Mario Cipollone, as the Team Leader of Rewilding Apennines, states that: “The reappearance of a species in its previous territory is always a reason to celebrate. It is proof that when human intervention is minimal, nature is able to regenerate itself and find a way to thrive. This does not mean that reintroducing a species to its previous range, without having verified that the ecological, social, and cultural conditions of the landscape are able to support its development and that the causes that led it to extinction no longer exist, is the correct way to rewild an area. Even in the case of planned reintroductions the International Union for the Conservation of Nature (IUCN) strongly discourages operations conducted without feasibility study and no genetic analysis of released stock, because of the damage that released animals may cause to native ecosystems”.

IUCN has developed clear guidelines (”Guidelines for Reintroductions and Other Conservation Translocations”) which are meant to be the backbone of any conservation and reintroduction initiative. They guarantee reintroduced individuals the best conditions to survive and thrive through a strict process of feasibility studies and analyses. In addition, to ensure peaceful coexistence, it is important to consider the possible impact that the species in question could have on human activities and vice versa. There are multiple tools, such as the European Wildlife Comeback Fund promoted by Rewilding Europe or the LIFE program of the European Union, which allow to contribute to the reintroduction of keystone species such as the beaver through a process approved by the scientific community,  the government and public opinion. This is the only way we can ensure everyone’s collaboration so that the reintroduced species is protected, takes up its role in the ecosystem again, and can, over time, establish a healthy population.

Illustration of beaver presence signs.
Jeroen Helmer


Multiple beaver benefits

Whether it is for the construction of dens and dams or for foraging, beavers modify the landscape in which they live to meet their ecological needs and, in doing so, they provide important ecosystem services. Beavers support biodiversity by regulating hydrological flows and water storage: they reduce the risk of forest fires and floods, they mitigate the risk of droughts, and they trap sediments and pollutants. Beavers contribute to the restoration and creation of riparian and freshwater habitats: they boost the populations and diversity of invertebrates, amphibians, birds, mammals and fish, as well as improve the abundance and diversity of many plant species, and increase downstream water quality. In short, beaver activity has an enormous positive impact on biodiversity, ecosystems and water resources.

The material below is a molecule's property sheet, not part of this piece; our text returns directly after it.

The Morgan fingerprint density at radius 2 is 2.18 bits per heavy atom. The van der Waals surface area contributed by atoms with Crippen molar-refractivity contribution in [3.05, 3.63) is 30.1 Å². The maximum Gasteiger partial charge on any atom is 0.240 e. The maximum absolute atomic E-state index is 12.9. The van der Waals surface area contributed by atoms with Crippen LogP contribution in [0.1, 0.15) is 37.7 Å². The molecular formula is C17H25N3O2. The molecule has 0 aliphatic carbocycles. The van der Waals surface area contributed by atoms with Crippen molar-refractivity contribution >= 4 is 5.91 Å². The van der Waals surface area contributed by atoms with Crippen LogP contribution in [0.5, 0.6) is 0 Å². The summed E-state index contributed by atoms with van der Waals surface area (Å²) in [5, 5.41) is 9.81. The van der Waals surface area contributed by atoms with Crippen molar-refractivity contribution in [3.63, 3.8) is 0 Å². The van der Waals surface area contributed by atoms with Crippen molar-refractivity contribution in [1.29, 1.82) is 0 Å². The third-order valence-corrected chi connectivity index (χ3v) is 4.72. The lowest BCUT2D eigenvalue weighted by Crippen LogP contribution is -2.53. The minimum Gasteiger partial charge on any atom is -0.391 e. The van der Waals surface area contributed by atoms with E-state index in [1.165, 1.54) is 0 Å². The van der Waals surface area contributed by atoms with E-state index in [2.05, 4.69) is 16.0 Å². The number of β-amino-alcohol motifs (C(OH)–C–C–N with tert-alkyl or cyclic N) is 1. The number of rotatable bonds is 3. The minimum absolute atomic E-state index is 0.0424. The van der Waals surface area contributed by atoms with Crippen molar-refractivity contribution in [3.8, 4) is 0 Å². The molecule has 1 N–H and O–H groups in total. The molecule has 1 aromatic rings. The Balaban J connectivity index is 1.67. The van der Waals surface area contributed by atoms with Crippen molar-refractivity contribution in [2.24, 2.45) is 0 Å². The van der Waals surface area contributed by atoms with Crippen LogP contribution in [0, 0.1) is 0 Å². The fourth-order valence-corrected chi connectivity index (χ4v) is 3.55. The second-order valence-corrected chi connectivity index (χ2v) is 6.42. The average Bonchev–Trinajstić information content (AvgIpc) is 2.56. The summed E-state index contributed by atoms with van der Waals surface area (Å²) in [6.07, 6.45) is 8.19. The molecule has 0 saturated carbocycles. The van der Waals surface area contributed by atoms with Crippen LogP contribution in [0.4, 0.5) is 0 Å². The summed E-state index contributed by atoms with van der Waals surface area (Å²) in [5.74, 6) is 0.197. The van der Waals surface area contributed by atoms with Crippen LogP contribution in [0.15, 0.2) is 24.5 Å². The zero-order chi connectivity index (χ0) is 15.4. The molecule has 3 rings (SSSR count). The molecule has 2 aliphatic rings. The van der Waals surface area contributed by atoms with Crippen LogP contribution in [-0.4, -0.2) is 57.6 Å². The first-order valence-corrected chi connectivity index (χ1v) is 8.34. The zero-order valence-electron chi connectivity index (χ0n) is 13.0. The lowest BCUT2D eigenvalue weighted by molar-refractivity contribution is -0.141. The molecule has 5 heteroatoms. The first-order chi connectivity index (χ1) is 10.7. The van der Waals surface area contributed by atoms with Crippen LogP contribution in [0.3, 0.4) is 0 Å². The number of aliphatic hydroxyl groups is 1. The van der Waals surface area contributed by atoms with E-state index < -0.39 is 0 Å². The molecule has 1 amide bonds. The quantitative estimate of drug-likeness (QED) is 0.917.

Illustration of the beaver’s ecological role as a keystone species.
Jeroen Helmer

When people think of beavers, dams are often the first environmental transformation that comes to mind. Beavers also dig canals and coppice trees.

The Eurasian beaver is an herbivore that thrives in areas near waterbodies. It generally prefers adult trees belonging to the genera Alnus (alder), Fraxinus (ash), Prunus (cherry), Corylus (hazel), Acer (maple), Sorbus (sorb), Quercus (oak), Populus (poplar) and Salix (willow). By foraging on mature trees, beavers increase light in the lower levels of the canopy, reducing competition and promoting the growth of herbaceous plants and young trees.

Beaver dams may decrease peak discharge and stream velocity, which in turn reduces erosion potential and the possibility of flooding. They also expand riparian habitat and recharge groundwater by raising the water table. A series of beaver dams can regulate the flow of water throughout the year, reducing the risk of floods. Furthermore, each individual dam traps sediments and organic material and contributes to increasing the surface water level by creating small riparian areas rich in nutrients, such as nitrogen and potassium, and foster microbial activity and aquatic plants. Dams are also able to trap pollutants, increasing the quality of water downstream.

The area surrounding a beaver dam, with its slow-flowing water and lush vegetation, is very rich in microfauna, such as terrestrial and aquatic invertebrates, providing food for many animal species. Fish, amphibians, reptiles, and birds find plenty of food and the ideal conditions to reproduce. Large and small herbivores, such as hares, roe deer and red deer, feed on young plants in the warm seasons and on the bark of fallen trees in winter. Fallen trees also provide a perfect place for small mammals to nest and eventually lead to the regeneration of soil and organic matter. The high number of insects around waterbodies attracts bats, while the presence of amphibians, reptiles and small mammals attracts otters, known to often share the rivers with beavers. Finally, while adult wolves hunt large herbivores, the beaver itself is an excellent prey for younger individuals at their first hunting experiences.